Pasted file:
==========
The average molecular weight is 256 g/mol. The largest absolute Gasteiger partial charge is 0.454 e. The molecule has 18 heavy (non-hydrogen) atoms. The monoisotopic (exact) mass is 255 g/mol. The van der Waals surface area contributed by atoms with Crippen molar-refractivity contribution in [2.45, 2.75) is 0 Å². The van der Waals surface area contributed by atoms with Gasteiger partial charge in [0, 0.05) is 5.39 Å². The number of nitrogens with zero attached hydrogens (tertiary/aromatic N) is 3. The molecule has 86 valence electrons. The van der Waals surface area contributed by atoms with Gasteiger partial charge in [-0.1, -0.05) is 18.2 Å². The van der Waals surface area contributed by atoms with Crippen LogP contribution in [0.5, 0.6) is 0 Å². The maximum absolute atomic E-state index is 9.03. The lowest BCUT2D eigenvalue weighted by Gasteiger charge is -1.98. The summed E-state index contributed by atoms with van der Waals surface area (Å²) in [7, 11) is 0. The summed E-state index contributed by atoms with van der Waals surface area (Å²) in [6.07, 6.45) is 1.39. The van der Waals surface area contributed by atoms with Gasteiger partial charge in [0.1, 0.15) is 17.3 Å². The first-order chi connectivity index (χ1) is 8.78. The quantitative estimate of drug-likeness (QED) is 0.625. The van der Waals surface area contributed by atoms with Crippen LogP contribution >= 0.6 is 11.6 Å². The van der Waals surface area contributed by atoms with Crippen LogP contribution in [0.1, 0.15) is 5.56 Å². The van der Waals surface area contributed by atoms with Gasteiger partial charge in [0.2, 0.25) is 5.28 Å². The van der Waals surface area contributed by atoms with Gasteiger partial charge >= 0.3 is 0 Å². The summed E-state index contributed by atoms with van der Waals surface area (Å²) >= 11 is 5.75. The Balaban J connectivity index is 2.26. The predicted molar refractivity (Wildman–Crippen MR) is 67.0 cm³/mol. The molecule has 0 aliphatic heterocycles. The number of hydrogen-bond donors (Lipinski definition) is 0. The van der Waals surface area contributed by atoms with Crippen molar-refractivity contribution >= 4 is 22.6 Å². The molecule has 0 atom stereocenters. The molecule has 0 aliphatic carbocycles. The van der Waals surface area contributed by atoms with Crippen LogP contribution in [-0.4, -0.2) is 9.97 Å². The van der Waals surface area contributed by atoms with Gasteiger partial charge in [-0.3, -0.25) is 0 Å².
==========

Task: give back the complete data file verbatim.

The average molecular weight is 256 g/mol. The largest absolute Gasteiger partial charge is 0.454 e. The molecule has 18 heavy (non-hydrogen) atoms. The monoisotopic (exact) mass is 255 g/mol. The van der Waals surface area contributed by atoms with Crippen molar-refractivity contribution in [2.45, 2.75) is 0 Å². The van der Waals surface area contributed by atoms with Gasteiger partial charge in [0, 0.05) is 5.39 Å². The number of nitrogens with zero attached hydrogens (tertiary/aromatic N) is 3. The molecule has 86 valence electrons. The van der Waals surface area contributed by atoms with Gasteiger partial charge in [-0.1, -0.05) is 18.2 Å². The van der Waals surface area contributed by atoms with Crippen LogP contribution in [0.5, 0.6) is 0 Å². The maximum absolute atomic E-state index is 9.03. The lowest BCUT2D eigenvalue weighted by Gasteiger charge is -1.98. The summed E-state index contributed by atoms with van der Waals surface area (Å²) in [7, 11) is 0. The summed E-state index contributed by atoms with van der Waals surface area (Å²) in [6.07, 6.45) is 1.39. The van der Waals surface area contributed by atoms with Gasteiger partial charge in [0.1, 0.15) is 17.3 Å². The first-order chi connectivity index (χ1) is 8.78. The quantitative estimate of drug-likeness (QED) is 0.625. The van der Waals surface area contributed by atoms with Crippen LogP contribution >= 0.6 is 11.6 Å². The van der Waals surface area contributed by atoms with Crippen LogP contribution in [0.1, 0.15) is 5.56 Å². The van der Waals surface area contributed by atoms with Gasteiger partial charge in [0.2, 0.25) is 5.28 Å². The van der Waals surface area contributed by atoms with Gasteiger partial charge >= 0.3 is 0 Å². The summed E-state index contributed by atoms with van der Waals surface area (Å²) >= 11 is 5.75. The Balaban J connectivity index is 2.26. The predicted molar refractivity (Wildman–Crippen MR) is 67.0 cm³/mol. The molecule has 0 aliphatic heterocycles. The number of hydrogen-bond donors (Lipinski definition) is 0. The van der Waals surface area contributed by atoms with Crippen molar-refractivity contribution >= 4 is 22.6 Å². The molecule has 0 atom stereocenters. The molecule has 0 aliphatic carbocycles. The van der Waals surface area contributed by atoms with Crippen LogP contribution in [-0.4, -0.2) is 9.97 Å². The van der Waals surface area contributed by atoms with Gasteiger partial charge in [-0.3, -0.25) is 0 Å².